It’s not often that the securities enforcement and immigration law worlds collide, but I suppose it occasionally happens. It did happen earlier this week when the SEC brought a case in the Northern District of Illinois against Anshoo R. Sethi and two of his companies, known as A Chicago Convention Center (ACCC) and Intercontinental Regional Center Trust of Chicago (IRCTC).
To understand how we got here, you have to understand that if you are not an American citizen, but would like to live here, one option available to you is to have a lot of money and pledge to invest it in the United States. The EB-5 Immigrant Investor Pilot Program provides foreign investors an avenue to U.S. residency by investing in domestic projects that will create or preserve a minimum number of jobs for U.S. workers. Specifically, these foreign investors must invest $1 million (or $500,000 in a “Targeted Employment Area” with a high unemployment rate) in a project that creates or preserves at least 10 jobs for U.S. workers, excluding the investor and his or her immediate family.
The SEC makes a number of allegations in its complaint. First, it claims that Sethi and his companies duped investors into believing that by purchasing interests in ACCC, they would be financing construction of the “World’s First Zero Carbon Emission Platinum LEED certified” hotel and conference center near Chicago’s O’Hare Airport. Second, the SEC alleges that Sethi and his companies falsely told investors they had acquired all the necessary building permits and that several major hotel chains had signed onto the project. They also allegedly provided falsified documents to the U.S. Citizenship and Immigration Services (USCIS) — the federal agency that administers the EB-5 program — in an attempt to secure the agency’s preliminary approval of the project and investors’ provisional visas. Finally, the SEC claims Sethi and his companies used the EB-5 program to convince investors to wire a minimum of $500,000 apiece plus a $41,500 “administrative fee” to U.S. bank accounts. More than $11 million in administrative fees were collected with the claim that they were fully refundable to investors if their visa applications are rejected. Allegedly Sethi and his companies have instead been spending those funds.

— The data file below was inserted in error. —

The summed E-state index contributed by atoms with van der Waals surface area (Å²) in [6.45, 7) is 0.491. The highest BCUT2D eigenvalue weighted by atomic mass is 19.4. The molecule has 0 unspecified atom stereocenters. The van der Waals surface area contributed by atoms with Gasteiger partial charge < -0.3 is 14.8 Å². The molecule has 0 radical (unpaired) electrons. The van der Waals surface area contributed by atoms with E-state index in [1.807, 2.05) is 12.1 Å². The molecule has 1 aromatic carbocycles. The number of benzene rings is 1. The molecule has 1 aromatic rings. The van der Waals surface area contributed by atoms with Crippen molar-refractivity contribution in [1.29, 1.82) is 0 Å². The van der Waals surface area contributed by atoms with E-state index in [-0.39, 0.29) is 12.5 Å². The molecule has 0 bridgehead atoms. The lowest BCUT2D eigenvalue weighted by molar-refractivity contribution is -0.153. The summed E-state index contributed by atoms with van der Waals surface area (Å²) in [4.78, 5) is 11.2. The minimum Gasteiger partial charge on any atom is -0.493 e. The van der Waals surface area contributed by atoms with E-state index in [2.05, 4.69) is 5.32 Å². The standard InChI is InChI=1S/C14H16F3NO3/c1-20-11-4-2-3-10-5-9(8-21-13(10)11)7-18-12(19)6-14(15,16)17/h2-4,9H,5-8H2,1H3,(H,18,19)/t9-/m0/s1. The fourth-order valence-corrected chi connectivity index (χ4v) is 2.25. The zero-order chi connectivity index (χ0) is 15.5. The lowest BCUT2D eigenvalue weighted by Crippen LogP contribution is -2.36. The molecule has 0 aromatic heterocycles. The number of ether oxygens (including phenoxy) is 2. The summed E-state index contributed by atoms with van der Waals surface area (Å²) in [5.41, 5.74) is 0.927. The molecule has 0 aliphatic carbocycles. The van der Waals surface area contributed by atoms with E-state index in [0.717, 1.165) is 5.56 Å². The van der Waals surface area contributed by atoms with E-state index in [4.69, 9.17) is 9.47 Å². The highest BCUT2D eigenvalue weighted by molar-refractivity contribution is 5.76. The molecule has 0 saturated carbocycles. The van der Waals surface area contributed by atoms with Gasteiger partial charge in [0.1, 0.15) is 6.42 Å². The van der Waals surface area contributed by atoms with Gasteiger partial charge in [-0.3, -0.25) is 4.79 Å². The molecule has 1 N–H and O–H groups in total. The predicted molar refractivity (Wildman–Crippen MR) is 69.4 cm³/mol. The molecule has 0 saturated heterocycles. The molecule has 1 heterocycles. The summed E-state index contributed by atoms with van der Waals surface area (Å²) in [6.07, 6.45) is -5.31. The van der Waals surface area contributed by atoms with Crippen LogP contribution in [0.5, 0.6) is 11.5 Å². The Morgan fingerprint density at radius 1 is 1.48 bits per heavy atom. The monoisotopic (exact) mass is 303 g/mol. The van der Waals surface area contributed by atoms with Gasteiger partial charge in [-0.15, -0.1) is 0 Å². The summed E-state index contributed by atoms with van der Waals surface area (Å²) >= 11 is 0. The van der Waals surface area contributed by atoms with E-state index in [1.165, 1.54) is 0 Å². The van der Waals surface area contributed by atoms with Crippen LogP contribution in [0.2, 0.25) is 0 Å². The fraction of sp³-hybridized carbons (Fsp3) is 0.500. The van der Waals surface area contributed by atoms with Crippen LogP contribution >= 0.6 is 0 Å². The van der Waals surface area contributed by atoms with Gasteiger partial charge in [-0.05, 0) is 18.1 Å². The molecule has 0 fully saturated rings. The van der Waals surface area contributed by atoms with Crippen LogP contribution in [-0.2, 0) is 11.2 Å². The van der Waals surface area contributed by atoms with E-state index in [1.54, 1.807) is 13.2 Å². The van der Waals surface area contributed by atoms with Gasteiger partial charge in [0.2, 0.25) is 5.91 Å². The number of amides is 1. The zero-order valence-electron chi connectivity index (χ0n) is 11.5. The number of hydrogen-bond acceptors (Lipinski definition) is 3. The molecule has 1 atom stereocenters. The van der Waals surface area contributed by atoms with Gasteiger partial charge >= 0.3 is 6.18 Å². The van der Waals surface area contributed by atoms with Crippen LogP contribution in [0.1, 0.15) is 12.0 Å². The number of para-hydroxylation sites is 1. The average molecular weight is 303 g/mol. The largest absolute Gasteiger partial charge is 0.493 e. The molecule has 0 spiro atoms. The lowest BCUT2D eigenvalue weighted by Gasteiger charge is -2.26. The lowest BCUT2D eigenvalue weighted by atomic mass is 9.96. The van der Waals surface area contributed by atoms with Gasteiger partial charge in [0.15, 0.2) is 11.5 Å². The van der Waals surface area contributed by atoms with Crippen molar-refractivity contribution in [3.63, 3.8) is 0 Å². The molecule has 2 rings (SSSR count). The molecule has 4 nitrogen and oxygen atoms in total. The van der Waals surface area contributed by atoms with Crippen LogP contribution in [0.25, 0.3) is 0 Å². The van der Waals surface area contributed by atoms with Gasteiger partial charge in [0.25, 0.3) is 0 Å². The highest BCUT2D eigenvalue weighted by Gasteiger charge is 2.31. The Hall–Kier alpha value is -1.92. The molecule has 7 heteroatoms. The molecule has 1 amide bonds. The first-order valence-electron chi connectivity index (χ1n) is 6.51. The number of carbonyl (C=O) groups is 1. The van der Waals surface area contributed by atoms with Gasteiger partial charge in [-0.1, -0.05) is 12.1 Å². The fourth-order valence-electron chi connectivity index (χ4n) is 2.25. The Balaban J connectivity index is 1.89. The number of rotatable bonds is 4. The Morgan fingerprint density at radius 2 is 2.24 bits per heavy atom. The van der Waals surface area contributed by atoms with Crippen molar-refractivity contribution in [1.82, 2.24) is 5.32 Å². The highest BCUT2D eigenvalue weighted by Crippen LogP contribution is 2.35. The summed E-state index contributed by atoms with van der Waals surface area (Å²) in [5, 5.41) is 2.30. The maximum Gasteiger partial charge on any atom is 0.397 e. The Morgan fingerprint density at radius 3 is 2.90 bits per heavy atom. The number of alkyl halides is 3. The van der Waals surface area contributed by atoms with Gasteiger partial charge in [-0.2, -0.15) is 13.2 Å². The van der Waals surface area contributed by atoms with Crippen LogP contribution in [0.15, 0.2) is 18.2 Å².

The Commission says it has secured an asset freeze “to protect the remaining $145 million in investor assets that were at risk of being similarly misappropriated by Sethi and his companies.” It’s hard to know what to make of that language, but if the SEC has been able to obtain a freeze of $145 million, that would be truly remarkable. I will be interested to see what happens as the case develops.